Intravascular Optical Coherence Tomography for Neurointerventional Surgery
New England Center for Stroke Research; Department of Radiology
Cardiovascular Diseases | Diagnosis | Equipment and Supplies | Nervous System Diseases | Radiology | Surgery | Surgical Procedures, Operative | Therapeutics
Optical coherence tomography (OCT) is a high-resolution imaging modality that uses backscattered light to produce cross-sectional images of biological tissue with micrometer resolution. The first publication using the term OCT appeared in 1991 and arose as a collaboration between the Massachusetts Institute of Technology (MIT) and Harvard University. The high-spatial resolution makes it an optimal modality for imaging pathologies which affect individual tissue layers and evaluating microfeatures of therapeutic devices. The first in vivo application of OCT was the imaging of the anterior segment of the human eye, an ideal target for this technology since the transparency of the ocular media allows for noninvasive imaging of important eye structures, such as the cornea and the retina. A few years later, the integration of fiber optic technologies into OCT systems enabled the development of intravascular imaging catheters for the in vivo visualization of coronary arteries and in situ stents in high resolution.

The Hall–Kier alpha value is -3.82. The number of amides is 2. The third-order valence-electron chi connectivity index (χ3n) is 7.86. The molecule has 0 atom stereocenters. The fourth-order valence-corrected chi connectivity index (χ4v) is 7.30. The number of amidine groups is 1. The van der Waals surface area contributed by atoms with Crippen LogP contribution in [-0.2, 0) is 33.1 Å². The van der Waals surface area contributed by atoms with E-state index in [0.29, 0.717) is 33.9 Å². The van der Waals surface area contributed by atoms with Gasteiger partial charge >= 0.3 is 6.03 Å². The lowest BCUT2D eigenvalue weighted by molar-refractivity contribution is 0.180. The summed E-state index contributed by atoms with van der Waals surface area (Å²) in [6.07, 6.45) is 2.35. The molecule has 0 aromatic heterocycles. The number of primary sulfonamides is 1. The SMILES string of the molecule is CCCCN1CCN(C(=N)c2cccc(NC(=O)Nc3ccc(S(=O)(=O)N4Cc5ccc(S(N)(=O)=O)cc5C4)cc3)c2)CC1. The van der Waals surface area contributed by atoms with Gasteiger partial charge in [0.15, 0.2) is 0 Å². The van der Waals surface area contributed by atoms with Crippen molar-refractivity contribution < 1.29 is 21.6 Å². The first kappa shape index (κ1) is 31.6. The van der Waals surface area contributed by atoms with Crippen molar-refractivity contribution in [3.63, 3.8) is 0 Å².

endovascular procedures, intracranial aneurysm, intracranial arteriosclerosis, optical coherence tomography, stents
DOI of Published Version
Stroke. 2018 Nov 29:STROKEAHA118022315. doi: 10.1161/STROKEAHA.118.022315. [Epub ahead of print] Link to article on publisher's site
Gounis, Matthew J.; Ughi, Giovanni J.; Marosfoi, Miklos G.; Lopes, Demetrius K.; Fiorella, David; Bezerra, Hiram G.; Liang, Conrad W.; and Puri, Ajit S., "Intravascular Optical Coherence Tomography for Neurointerventional Surgery" (2018). Radiology Publications and Presentations. 440.